Sightseeing scenic Salobreña from the top

An airport run for us is never a fast dash. A couple of hours cooped up in the car finds us welcoming a short break, a stretch of the legs and a change of air. Last month we stopped off at Salobreña, ostensibly to do a quick bit of shopping for a picnic lunch, and wound up climbing the hill first to take a look at the sights. Spectacular views await you in Salobreña, and the pretty pueblo is worth more than a few moments of anyone's time.


Where to find Salobreña

A bare hour from Málaga on the A-7, pass Velez Málaga and Nerja, the glistening Mediterranean on your right. Situated on the Costa Tropical, in the province of Granada, and holding a lofty position, you'll find Salobreña - a location of two halves.


Exploring the surroundings at Salobreña

Explore the New Town, sprawling at the lower level and towards the pretty beach, a resort that's bustling in and out of season, attracting as many local Spanish as it does tourism from abroad. Restaurants, café bars abound, and the chiringuitos in summer are always worthy of a good plate of fish for lunch. But the Old Town is far more interesting....



Parking up

With a colourful history stretching back 6000 years, you shouldn't miss a modern day exploration of the old quarter. We parked along one of the side streets below the impressive Moorish castle, easy to do out of season - better to stick with one of the designated car parks in busier times. Early winter it might have been, but there was no obvious sign of it as we peeled off our mountain layers and noted the temperature of 22 degrees. In fact it doesn't fall below 12 degrees even in the darkest depths of winter, which I think you'll agree is terribly civilised! As good a reason as any to consider Salobreña holiday homes for a ray or twenty of winter sunshine.


The rock

The beaches of Salobreña are pleasant to visit in any season. A point of note, is the natural landmark of El Peñon, or the rock. Effectively separating the two main beaches of Playa de Charca and Playa La Guardia, it once had a more sinister job as a prison. Today it's a great meeting place, and an ideal "If we get lost..." point. There are five Salobreña beaches in all, all clean and well serviced in season, peaceful pleasant walking places out of season. All of the beaches in this area are fine pebble, rather than sand. Neighbouring Costa Tropical beaches are within easy reach.

el penon


Up to the castle

The castle seems an obvious place to start, and offers the best views in town. The climb is steep and might feel a more arduous in the heat of July or August - but this is a perfect time of year for it. All the way up there are photo opportunities, the dazzling white houses with showy pot and planters still in full and glorious bloom. Cobbled pathways and steps take you right to the castle where you can finally stop and catch your breath. Inside, a couple of euros gain you entry across the ancient portal.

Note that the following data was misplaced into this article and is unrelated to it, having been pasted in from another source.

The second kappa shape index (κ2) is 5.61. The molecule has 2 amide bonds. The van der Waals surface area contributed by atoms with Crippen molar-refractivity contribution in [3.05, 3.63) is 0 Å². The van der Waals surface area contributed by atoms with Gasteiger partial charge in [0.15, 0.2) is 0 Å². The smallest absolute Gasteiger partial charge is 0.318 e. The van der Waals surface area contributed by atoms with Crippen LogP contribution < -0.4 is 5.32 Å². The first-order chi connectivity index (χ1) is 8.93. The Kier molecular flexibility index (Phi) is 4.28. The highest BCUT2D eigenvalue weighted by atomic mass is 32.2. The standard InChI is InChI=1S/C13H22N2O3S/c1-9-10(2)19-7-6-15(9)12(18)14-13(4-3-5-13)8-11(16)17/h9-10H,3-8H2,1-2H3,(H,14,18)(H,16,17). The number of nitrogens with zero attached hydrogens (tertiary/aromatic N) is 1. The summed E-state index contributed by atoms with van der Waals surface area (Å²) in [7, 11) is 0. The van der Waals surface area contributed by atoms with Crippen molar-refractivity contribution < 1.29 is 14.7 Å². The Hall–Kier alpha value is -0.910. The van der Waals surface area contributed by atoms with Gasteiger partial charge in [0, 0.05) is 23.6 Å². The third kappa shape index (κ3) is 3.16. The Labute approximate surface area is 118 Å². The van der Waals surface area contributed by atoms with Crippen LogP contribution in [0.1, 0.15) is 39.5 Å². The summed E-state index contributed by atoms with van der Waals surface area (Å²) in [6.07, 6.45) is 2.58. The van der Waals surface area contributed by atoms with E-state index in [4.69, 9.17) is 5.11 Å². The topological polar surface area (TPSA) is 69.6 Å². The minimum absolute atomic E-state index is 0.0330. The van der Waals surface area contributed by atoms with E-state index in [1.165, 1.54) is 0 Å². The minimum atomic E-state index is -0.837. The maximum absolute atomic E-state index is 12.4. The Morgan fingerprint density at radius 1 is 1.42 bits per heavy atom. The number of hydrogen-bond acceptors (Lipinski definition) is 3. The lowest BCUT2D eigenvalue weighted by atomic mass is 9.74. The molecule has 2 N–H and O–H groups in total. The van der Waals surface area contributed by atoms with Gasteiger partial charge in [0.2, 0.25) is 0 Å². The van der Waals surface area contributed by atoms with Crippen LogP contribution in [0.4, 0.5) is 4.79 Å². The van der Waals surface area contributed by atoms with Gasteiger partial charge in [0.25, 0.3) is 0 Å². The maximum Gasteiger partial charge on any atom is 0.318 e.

A small complaint

One quibble, entry fee includes the Museum on the way up to the castle - but this was well and truly shut when we went (on a Friday) although the website had stated it was open for business. Actually, two quibbles! Restoration work on the castle - whilst I appreciate is totally necessary - means you only get to see some of it, many areas are blocked off by the many workman doing what they do best....! 


A 'ruin' with a view?

But the view from the top makes up for all of it. Take the mobile audio guide offered at the desk - it'll tell you at various marked, numbered points where you are, what you're looking at, a little of the history of both the castle and the town. It's not really a ruin either, this Moorish castle is pretty well preserved, and looking out from the towers will transport you back to another time. From the top choose a splendid view: the Mediterranean sea, the peaks of the Sierra de Chaparral to the back, the snow-capped Sierra Nevada in the far distance. All around the foot of the castle sprawls the town, old and new, and some very green fields of planted sugar-cane.

Sugar cane plantations

La Caleta

Stand facing the sea, braced against the wind. Look right to the little village of La Caleta clinging to the cliffs. A sleepy place, an empty bar or two, a yellow dog to greet us, an old lady in black sweeping her already immaculate step. You'll notice the old sugar-cane processing plant, which is recorded as closed down in 2006, but there's still action of some sort there, as smoke emerged from the chimney and the scent of something akin to treacle pervaded the salty sea air.La Caleta

A short drive

It was there we drove to - 5 minutes - once we had picked up the requisite items for lunch. Parking the car we took a breezy walk along the cliff's edge, a concrete path winds around with the waves lashing your feet.

*Be aware of the 'tide and tide wait for no man' adage here, it comes in fast and furiously, I wouldn't fancy anyone's chances up that slippery cliff face.

La Caleta

Time to eat

And then time to sit and eat that picnic lunch. Just some local crusty bread, a few slices of dry-cured, tasty Jamón, a hunk of local cheese. The sun still warming our heads and back, the taste of salt on our lips, the roar of the waves in our ears. No conversation required.

What could be better on a late autumn day in Spain?!

Further travel information and a video on Salobrena.